From the vocabulary word denoting the evergreen shrub or tree (Middle English holi(n), Old English holegn). The name was first used at the beginning of the 20th century, and has been particularly popular since the 1990s. It is bestowed especially on girls born around Christmas, when sprigs of holly are traditionally taken indoors to decorate rooms.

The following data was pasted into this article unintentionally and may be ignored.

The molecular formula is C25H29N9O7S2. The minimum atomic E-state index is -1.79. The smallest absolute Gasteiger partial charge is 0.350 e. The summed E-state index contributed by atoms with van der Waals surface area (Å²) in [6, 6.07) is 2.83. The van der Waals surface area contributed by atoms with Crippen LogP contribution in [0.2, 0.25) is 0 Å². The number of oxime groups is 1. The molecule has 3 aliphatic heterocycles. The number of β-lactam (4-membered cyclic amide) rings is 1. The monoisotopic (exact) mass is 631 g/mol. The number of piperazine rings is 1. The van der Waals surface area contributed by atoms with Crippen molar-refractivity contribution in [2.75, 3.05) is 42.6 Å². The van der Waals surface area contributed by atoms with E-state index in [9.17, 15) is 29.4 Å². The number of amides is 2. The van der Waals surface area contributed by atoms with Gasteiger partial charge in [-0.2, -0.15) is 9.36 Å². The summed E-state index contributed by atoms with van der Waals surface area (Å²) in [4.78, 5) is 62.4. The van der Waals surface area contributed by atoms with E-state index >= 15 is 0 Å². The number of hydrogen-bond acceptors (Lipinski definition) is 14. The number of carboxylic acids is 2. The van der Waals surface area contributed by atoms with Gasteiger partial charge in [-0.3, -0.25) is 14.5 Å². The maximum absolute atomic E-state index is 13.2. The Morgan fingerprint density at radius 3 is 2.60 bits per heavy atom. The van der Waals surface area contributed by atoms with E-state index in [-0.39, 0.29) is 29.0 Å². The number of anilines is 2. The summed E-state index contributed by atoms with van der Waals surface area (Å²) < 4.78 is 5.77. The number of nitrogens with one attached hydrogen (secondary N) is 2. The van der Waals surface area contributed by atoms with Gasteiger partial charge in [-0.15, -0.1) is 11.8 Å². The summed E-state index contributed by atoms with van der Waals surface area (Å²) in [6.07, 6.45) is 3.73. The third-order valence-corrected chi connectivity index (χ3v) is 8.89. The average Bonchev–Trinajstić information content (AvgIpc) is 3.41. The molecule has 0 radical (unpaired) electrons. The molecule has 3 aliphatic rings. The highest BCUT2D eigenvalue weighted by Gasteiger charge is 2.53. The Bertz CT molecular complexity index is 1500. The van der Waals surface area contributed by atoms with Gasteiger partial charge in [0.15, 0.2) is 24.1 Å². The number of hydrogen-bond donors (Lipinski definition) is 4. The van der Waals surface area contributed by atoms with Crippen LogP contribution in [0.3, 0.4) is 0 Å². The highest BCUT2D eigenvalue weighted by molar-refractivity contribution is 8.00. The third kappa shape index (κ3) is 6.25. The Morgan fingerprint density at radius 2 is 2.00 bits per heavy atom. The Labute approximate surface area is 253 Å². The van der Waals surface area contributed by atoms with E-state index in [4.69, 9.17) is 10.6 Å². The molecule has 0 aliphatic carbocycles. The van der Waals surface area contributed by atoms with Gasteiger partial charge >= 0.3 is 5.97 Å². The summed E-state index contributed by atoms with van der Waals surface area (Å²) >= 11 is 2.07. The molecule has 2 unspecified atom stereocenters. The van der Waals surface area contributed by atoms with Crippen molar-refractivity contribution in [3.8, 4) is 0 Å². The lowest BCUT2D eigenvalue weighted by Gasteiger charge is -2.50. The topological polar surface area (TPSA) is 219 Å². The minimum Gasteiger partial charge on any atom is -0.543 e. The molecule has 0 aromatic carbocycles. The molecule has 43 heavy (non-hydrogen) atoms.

Spanish: occupational name for a beater or other assistant at a hunt, from an agent derivative of monte, which, as well as meaning ‘mountain’, ‘hill’, could be used in the transferred sense of a game forest on wooded upland. The occupational term was itself also used as a title for any of various palace functionaries, and some cases of the surname may derive from this.